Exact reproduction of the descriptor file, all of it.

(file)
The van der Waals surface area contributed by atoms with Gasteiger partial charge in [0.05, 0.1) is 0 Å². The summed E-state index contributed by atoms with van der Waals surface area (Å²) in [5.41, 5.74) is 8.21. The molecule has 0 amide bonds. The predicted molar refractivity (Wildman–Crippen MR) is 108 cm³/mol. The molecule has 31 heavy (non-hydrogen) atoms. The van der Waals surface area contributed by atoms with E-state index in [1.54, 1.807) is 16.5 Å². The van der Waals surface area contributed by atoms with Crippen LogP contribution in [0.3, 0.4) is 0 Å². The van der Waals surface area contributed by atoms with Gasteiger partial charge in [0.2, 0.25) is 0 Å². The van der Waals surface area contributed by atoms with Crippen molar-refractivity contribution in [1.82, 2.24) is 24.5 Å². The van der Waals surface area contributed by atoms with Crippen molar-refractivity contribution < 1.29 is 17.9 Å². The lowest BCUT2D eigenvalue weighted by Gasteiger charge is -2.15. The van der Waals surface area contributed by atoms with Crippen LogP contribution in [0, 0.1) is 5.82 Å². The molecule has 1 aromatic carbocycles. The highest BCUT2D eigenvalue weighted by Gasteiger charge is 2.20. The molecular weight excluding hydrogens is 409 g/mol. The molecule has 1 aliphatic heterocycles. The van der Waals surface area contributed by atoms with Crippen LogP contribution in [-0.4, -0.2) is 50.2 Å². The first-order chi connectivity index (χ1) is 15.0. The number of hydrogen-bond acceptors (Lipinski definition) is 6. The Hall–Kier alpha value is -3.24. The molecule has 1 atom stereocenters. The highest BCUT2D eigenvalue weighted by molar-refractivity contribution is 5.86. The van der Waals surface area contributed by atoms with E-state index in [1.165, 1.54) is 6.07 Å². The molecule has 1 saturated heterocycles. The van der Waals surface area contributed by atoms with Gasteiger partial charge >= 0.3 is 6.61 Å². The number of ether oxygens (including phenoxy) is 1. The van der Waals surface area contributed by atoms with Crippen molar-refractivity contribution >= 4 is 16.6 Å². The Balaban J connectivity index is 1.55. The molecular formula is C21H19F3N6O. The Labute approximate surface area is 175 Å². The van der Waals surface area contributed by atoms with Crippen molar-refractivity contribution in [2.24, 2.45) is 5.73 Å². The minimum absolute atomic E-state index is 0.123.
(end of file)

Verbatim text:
The van der Waals surface area contributed by atoms with Gasteiger partial charge in [0.05, 0.1) is 0 Å². The summed E-state index contributed by atoms with van der Waals surface area (Å²) in [5.41, 5.74) is 8.21. The molecule has 0 amide bonds. The predicted molar refractivity (Wildman–Crippen MR) is 108 cm³/mol. The molecule has 31 heavy (non-hydrogen) atoms. The van der Waals surface area contributed by atoms with E-state index in [1.54, 1.807) is 16.5 Å². The van der Waals surface area contributed by atoms with Crippen LogP contribution in [0.3, 0.4) is 0 Å². The van der Waals surface area contributed by atoms with Gasteiger partial charge in [0.2, 0.25) is 0 Å². The van der Waals surface area contributed by atoms with Crippen molar-refractivity contribution in [1.82, 2.24) is 24.5 Å². The van der Waals surface area contributed by atoms with Crippen molar-refractivity contribution < 1.29 is 17.9 Å². The lowest BCUT2D eigenvalue weighted by Gasteiger charge is -2.15. The van der Waals surface area contributed by atoms with Crippen LogP contribution in [0, 0.1) is 5.82 Å². The molecule has 1 aromatic carbocycles. The highest BCUT2D eigenvalue weighted by Gasteiger charge is 2.20. The molecular weight excluding hydrogens is 409 g/mol. The molecule has 1 aliphatic heterocycles. The van der Waals surface area contributed by atoms with Crippen LogP contribution in [-0.4, -0.2) is 50.2 Å². The first-order chi connectivity index (χ1) is 15.0. The number of hydrogen-bond acceptors (Lipinski definition) is 6. The Hall–Kier alpha value is -3.24. The molecule has 1 atom stereocenters. The highest BCUT2D eigenvalue weighted by molar-refractivity contribution is 5.86. The van der Waals surface area contributed by atoms with E-state index in [1.165, 1.54) is 6.07 Å². The molecule has 1 saturated heterocycles. The van der Waals surface area contributed by atoms with Gasteiger partial charge >= 0.3 is 6.61 Å². The number of ether oxygens (including phenoxy) is 1. The van der Waals surface area contributed by atoms with Crippen molar-refractivity contribution >= 4 is 16.6 Å². The Balaban J connectivity index is 1.55. The molecular formula is C21H19F3N6O. The Labute approximate surface area is 175 Å². The van der Waals surface area contributed by atoms with Crippen molar-refractivity contribution in [2.24, 2.45) is 5.73 Å². The minimum absolute atomic E-state index is 0.123.